25 January, 2021

Dictionaryaha Iti Swaha

Six volumes of a Sanskrit-English lexicon has taken 55 years. The scholars plod along, dodging the funders' axe.

Dictionaryaha Iti Swaha
Words usually tell stories. But words, in this case, have become the story. A very, very long story. Here's the plot: Pune's Deccan College, a 182-year-old archaeology and linguistics research institute, began work on a Sanskrit-to-English dictionary in 1948. Fifty-five years and six volumes later, the translation of words beginning with the first of Sanskrit's 45 letters isn't complete!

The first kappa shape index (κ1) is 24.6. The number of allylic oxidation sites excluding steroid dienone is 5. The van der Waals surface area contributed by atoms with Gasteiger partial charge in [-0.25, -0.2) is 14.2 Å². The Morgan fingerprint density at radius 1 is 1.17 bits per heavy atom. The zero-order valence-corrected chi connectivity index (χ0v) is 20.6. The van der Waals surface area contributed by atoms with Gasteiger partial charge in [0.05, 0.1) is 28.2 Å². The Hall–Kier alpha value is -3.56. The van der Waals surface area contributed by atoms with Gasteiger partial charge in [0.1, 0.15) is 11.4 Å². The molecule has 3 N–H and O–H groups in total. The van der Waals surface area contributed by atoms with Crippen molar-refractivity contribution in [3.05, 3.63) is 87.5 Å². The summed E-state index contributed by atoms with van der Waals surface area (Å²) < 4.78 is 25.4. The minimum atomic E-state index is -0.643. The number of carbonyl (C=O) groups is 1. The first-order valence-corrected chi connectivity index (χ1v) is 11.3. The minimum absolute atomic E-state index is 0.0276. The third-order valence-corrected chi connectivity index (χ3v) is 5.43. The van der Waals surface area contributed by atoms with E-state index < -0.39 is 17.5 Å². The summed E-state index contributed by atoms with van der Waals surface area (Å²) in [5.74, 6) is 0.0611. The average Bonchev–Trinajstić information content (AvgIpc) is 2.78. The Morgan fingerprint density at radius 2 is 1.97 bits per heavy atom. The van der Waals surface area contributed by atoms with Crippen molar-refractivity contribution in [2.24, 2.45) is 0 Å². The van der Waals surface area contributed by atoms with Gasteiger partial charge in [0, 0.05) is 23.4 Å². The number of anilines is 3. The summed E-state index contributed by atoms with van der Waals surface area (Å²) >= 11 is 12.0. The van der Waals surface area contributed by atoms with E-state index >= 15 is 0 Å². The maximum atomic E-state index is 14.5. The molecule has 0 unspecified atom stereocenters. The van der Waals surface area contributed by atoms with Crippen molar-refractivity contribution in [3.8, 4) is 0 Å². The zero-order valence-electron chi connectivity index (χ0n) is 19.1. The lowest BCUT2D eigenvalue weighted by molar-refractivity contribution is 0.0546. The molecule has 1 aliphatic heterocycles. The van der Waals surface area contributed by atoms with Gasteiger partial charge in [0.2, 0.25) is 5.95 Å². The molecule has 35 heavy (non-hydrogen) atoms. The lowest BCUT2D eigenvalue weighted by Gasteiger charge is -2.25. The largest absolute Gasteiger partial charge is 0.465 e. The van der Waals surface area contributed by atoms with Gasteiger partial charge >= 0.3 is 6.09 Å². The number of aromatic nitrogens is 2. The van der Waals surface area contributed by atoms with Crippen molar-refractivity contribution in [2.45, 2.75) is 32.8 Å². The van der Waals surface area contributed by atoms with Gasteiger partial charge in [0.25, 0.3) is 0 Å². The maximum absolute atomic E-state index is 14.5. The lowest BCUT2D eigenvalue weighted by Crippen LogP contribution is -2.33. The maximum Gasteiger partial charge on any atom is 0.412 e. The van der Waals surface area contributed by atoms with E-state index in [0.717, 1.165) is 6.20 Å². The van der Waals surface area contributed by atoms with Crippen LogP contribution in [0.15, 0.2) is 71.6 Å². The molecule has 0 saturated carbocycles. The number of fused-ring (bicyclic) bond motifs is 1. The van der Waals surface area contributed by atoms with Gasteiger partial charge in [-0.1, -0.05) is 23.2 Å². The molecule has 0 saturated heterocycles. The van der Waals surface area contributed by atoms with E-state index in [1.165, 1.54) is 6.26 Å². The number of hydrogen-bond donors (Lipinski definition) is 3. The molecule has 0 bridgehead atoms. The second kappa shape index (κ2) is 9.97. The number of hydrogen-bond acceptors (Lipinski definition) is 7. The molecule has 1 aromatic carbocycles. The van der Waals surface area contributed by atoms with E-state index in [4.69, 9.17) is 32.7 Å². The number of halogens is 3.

There are many twists and turns in this tale, delaying its denouement. For one, the objective of the project. According to A.M. Ghatge, the dictionary's first general editor, each translated expression is to have "all relevant information about Sanskrit words, such as their earliest occurrences, the entire range of their meanings—both common and technical—their provenance at different times and in different branches of learning, their status (as current or obsolete), their derivation and etymology, and the changes in their meanings in their historical development and mutual relations." That is, static one-item word-meanings are anathema in this gigantic lexical undertaking.



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